The second part of the inscription mentions a Mahanavika Buddhagupta from Raktamṛttika giving thanks for a successful voyage. The inscription likely continues onto the broken-off piece of the stele and hence this inscription is not complete. The translation by Kern4 of the surviving inscription is below.
Right-hand side of stele: ‘Of the eminent shipowner Buddhagupta resident at Raktamrttika…’
Left-hand side of stele: ‘In every way, from everything, in every respect, all… who has performed a successful journey’
Raktamṛttika translates to ‘red earth’. This location was initially identified with the Chitu mentioned in Chinese records, which also translates to ‘red earth’; it is believed to have been located in Kelantan. Another possibility is the Raktamṛttika Mahavihara mentioned in the writings of Hiuen-Tsang (Xuanzang), a Chinese traveller to India in the seventh century CE. He wrote that the most learned men in the kingdom congregated at this vihara. Its location has been identified with the archaeological site at Rajbaridanga in West Bengal, India.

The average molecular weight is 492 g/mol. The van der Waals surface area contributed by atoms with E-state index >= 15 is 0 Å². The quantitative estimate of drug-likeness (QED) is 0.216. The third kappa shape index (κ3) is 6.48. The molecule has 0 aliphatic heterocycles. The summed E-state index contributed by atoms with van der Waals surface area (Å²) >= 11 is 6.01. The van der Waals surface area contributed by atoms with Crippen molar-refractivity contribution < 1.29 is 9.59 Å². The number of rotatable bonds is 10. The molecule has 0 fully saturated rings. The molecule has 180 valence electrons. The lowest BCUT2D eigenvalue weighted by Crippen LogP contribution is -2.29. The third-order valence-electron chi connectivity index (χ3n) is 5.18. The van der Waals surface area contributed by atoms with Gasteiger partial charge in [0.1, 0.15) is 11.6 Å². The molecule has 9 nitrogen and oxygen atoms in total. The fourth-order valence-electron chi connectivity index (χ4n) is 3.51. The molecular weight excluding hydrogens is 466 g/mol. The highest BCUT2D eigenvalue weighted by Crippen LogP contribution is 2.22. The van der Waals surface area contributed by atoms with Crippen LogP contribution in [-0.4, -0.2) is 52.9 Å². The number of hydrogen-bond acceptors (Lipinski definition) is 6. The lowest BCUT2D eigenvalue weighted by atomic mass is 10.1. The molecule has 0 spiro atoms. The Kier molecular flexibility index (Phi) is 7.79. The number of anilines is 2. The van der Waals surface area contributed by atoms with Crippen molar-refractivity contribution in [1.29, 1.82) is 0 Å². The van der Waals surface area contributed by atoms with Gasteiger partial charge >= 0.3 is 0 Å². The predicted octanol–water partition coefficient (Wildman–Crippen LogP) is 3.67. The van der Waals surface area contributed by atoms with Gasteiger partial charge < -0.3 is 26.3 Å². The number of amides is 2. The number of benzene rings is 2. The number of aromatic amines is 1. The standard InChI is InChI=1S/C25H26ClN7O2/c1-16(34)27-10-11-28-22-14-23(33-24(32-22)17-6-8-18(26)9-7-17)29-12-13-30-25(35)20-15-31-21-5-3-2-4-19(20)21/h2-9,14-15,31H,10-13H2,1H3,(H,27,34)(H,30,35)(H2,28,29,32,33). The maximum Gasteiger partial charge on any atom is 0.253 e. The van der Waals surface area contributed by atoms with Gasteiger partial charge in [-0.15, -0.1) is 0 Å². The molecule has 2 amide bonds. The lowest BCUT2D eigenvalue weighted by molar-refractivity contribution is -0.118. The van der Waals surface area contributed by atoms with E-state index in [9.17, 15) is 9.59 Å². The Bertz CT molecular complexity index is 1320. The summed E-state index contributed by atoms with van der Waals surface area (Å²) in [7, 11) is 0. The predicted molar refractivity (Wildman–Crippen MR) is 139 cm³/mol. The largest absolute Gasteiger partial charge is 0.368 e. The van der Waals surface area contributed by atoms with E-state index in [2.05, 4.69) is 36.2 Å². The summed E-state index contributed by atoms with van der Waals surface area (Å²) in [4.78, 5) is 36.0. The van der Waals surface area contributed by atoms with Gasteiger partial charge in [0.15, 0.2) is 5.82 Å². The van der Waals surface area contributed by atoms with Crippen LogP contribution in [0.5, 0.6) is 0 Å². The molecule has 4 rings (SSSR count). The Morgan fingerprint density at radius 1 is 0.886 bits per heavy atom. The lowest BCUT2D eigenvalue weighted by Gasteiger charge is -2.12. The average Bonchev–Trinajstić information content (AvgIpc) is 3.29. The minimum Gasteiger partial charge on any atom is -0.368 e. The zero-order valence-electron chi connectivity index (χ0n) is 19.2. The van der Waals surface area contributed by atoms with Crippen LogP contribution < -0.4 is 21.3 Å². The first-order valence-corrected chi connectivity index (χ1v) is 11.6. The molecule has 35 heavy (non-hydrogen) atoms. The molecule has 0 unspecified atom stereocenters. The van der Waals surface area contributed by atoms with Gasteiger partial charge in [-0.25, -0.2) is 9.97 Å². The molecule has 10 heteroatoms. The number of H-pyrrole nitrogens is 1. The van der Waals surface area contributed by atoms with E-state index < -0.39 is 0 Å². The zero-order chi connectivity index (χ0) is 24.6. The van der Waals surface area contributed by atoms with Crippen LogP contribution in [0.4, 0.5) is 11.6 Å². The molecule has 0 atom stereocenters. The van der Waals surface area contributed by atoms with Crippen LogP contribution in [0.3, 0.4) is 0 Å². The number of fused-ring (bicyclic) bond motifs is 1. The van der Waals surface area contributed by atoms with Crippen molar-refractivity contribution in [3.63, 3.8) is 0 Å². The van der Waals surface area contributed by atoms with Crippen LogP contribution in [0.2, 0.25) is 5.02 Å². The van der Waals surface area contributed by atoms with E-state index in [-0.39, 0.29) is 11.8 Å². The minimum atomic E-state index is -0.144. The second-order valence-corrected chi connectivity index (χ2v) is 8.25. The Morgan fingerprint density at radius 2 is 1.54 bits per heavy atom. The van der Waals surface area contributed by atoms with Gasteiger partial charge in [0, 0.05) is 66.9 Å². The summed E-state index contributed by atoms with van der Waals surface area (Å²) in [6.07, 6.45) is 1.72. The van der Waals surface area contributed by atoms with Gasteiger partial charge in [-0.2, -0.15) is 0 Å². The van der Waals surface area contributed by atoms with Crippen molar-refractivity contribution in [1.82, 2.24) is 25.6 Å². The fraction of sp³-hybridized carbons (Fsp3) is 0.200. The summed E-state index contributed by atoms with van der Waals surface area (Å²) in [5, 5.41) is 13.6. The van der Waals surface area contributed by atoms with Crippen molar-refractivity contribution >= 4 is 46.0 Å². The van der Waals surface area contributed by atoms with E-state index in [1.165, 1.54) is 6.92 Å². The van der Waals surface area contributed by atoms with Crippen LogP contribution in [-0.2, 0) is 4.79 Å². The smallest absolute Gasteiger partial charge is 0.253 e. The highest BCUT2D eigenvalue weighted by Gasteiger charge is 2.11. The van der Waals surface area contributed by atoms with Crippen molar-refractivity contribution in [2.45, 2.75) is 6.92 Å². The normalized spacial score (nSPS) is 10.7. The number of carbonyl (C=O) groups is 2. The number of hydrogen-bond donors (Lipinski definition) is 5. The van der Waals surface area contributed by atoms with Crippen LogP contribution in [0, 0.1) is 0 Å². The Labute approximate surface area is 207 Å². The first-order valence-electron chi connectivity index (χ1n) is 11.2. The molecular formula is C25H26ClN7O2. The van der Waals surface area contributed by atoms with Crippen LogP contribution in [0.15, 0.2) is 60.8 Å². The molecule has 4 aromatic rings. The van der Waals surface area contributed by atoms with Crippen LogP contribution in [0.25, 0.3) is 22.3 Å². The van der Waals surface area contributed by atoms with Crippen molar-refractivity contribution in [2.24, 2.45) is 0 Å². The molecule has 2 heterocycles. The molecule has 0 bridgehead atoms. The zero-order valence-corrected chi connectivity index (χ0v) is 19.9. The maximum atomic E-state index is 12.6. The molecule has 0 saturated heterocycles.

And… just for fun… an attempt to transliterate one line of the Pallava script.
The stele was discovered in 1834 by Captain James Low while he was excavating some ruins at a sandy site in Seberang Perai (at its border with Kedah). Low did not leave behind any further details of the location but later researchers speculate it to be Guar Kepah, a sandy site at Penaga on the southern bank of Muda River.
Guar Kepah has other calls to fame. At one time coastal, it lies on an old beach ridge and it was previously made up of shell middens, i.e. mounds made up mainly from remains of edible molluscs and other kitchen waste. The shell midden at Guar Kepah was recorded in 1860 by G.W. Earl as being six metres high; by 1936, this had been reduced to less than two metres due to quarrying activities for lime. Shell middens signal the presence of prehistoric settlements and the Guar Kepah site was in occupation during the Hoabinhian and the Neolithic. Excavations during the colonial period had unearthed 41 skeletons and the discovery in 2017 of ‘Penang Woman’, a 5,710 year-old skeleton, puts the focus back on Guar Kepah.